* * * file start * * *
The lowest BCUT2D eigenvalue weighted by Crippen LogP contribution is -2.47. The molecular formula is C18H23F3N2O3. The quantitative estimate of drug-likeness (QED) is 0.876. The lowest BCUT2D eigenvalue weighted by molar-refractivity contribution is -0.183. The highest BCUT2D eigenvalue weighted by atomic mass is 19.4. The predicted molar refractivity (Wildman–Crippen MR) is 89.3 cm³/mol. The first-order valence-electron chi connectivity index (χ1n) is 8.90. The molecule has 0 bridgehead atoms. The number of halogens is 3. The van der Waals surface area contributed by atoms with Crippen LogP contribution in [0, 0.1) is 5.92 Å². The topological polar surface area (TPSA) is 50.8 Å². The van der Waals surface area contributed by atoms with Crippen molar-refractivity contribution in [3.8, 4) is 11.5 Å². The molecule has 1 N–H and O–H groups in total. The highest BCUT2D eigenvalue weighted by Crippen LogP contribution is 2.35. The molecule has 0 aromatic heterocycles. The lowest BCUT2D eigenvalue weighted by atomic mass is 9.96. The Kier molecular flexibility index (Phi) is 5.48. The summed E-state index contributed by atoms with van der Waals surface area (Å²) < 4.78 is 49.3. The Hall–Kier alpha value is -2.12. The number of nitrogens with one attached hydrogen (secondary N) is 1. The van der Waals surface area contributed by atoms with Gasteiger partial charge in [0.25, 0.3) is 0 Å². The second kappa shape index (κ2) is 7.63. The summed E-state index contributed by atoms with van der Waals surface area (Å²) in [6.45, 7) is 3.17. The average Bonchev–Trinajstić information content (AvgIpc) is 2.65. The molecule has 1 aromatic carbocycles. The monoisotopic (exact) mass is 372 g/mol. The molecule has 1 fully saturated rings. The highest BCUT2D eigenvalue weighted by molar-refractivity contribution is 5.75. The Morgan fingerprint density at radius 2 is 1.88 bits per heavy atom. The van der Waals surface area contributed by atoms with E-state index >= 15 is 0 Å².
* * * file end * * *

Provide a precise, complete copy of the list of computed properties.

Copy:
The lowest BCUT2D eigenvalue weighted by Crippen LogP contribution is -2.47. The molecular formula is C18H23F3N2O3. The quantitative estimate of drug-likeness (QED) is 0.876. The lowest BCUT2D eigenvalue weighted by molar-refractivity contribution is -0.183. The highest BCUT2D eigenvalue weighted by atomic mass is 19.4. The predicted molar refractivity (Wildman–Crippen MR) is 89.3 cm³/mol. The first-order valence-electron chi connectivity index (χ1n) is 8.90. The molecule has 0 bridgehead atoms. The number of halogens is 3. The van der Waals surface area contributed by atoms with Crippen LogP contribution in [0, 0.1) is 5.92 Å². The topological polar surface area (TPSA) is 50.8 Å². The van der Waals surface area contributed by atoms with Crippen molar-refractivity contribution in [3.8, 4) is 11.5 Å². The molecule has 1 N–H and O–H groups in total. The highest BCUT2D eigenvalue weighted by Crippen LogP contribution is 2.35. The molecule has 0 aromatic heterocycles. The lowest BCUT2D eigenvalue weighted by atomic mass is 9.96. The Kier molecular flexibility index (Phi) is 5.48. The summed E-state index contributed by atoms with van der Waals surface area (Å²) < 4.78 is 49.3. The Hall–Kier alpha value is -2.12. The number of nitrogens with one attached hydrogen (secondary N) is 1. The van der Waals surface area contributed by atoms with Gasteiger partial charge in [0.25, 0.3) is 0 Å². The second kappa shape index (κ2) is 7.63. The summed E-state index contributed by atoms with van der Waals surface area (Å²) in [6.45, 7) is 3.17. The average Bonchev–Trinajstić information content (AvgIpc) is 2.65. The molecule has 1 aromatic carbocycles. The monoisotopic (exact) mass is 372 g/mol. The molecule has 1 fully saturated rings. The highest BCUT2D eigenvalue weighted by molar-refractivity contribution is 5.75. The Morgan fingerprint density at radius 2 is 1.88 bits per heavy atom. The van der Waals surface area contributed by atoms with E-state index >= 15 is 0 Å².